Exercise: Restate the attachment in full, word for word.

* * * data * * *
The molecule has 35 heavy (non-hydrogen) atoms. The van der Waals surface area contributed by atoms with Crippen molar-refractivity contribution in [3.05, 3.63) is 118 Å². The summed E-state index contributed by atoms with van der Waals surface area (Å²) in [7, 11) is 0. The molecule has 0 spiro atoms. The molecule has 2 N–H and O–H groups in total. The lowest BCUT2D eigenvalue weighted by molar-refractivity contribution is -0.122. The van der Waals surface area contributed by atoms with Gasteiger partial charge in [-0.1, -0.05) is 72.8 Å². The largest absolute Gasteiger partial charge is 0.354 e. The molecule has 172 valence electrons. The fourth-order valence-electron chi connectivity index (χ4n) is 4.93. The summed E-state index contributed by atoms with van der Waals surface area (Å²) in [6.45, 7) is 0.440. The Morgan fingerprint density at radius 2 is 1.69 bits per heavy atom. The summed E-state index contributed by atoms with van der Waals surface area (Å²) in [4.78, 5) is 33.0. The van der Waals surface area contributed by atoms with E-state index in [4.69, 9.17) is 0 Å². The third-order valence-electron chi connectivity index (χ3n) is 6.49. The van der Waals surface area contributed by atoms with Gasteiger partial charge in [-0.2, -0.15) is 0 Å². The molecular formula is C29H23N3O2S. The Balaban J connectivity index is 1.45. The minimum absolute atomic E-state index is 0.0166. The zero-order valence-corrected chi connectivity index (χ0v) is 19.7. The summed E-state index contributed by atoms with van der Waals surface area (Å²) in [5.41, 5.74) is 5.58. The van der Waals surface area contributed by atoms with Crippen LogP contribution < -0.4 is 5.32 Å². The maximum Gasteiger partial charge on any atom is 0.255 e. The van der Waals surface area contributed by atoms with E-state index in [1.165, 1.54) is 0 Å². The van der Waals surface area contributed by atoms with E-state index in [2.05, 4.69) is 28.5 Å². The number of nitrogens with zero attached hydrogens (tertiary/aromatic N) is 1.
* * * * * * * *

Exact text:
The molecule has 35 heavy (non-hydrogen) atoms. The van der Waals surface area contributed by atoms with Crippen molar-refractivity contribution in [3.05, 3.63) is 118 Å². The summed E-state index contributed by atoms with van der Waals surface area (Å²) in [7, 11) is 0. The molecule has 0 spiro atoms. The molecule has 2 N–H and O–H groups in total. The lowest BCUT2D eigenvalue weighted by molar-refractivity contribution is -0.122. The van der Waals surface area contributed by atoms with Gasteiger partial charge in [-0.1, -0.05) is 72.8 Å². The largest absolute Gasteiger partial charge is 0.354 e. The molecule has 172 valence electrons. The fourth-order valence-electron chi connectivity index (χ4n) is 4.93. The summed E-state index contributed by atoms with van der Waals surface area (Å²) in [6.45, 7) is 0.440. The Morgan fingerprint density at radius 2 is 1.69 bits per heavy atom. The summed E-state index contributed by atoms with van der Waals surface area (Å²) in [4.78, 5) is 33.0. The van der Waals surface area contributed by atoms with E-state index in [4.69, 9.17) is 0 Å². The third-order valence-electron chi connectivity index (χ3n) is 6.49. The van der Waals surface area contributed by atoms with Gasteiger partial charge in [-0.2, -0.15) is 0 Å². The molecular formula is C29H23N3O2S. The Balaban J connectivity index is 1.45. The minimum absolute atomic E-state index is 0.0166. The zero-order valence-corrected chi connectivity index (χ0v) is 19.7. The summed E-state index contributed by atoms with van der Waals surface area (Å²) in [5.41, 5.74) is 5.58. The van der Waals surface area contributed by atoms with Crippen LogP contribution < -0.4 is 5.32 Å². The maximum Gasteiger partial charge on any atom is 0.255 e. The van der Waals surface area contributed by atoms with E-state index in [1.165, 1.54) is 0 Å². The van der Waals surface area contributed by atoms with E-state index in [2.05, 4.69) is 28.5 Å². The number of nitrogens with zero attached hydrogens (tertiary/aromatic N) is 1.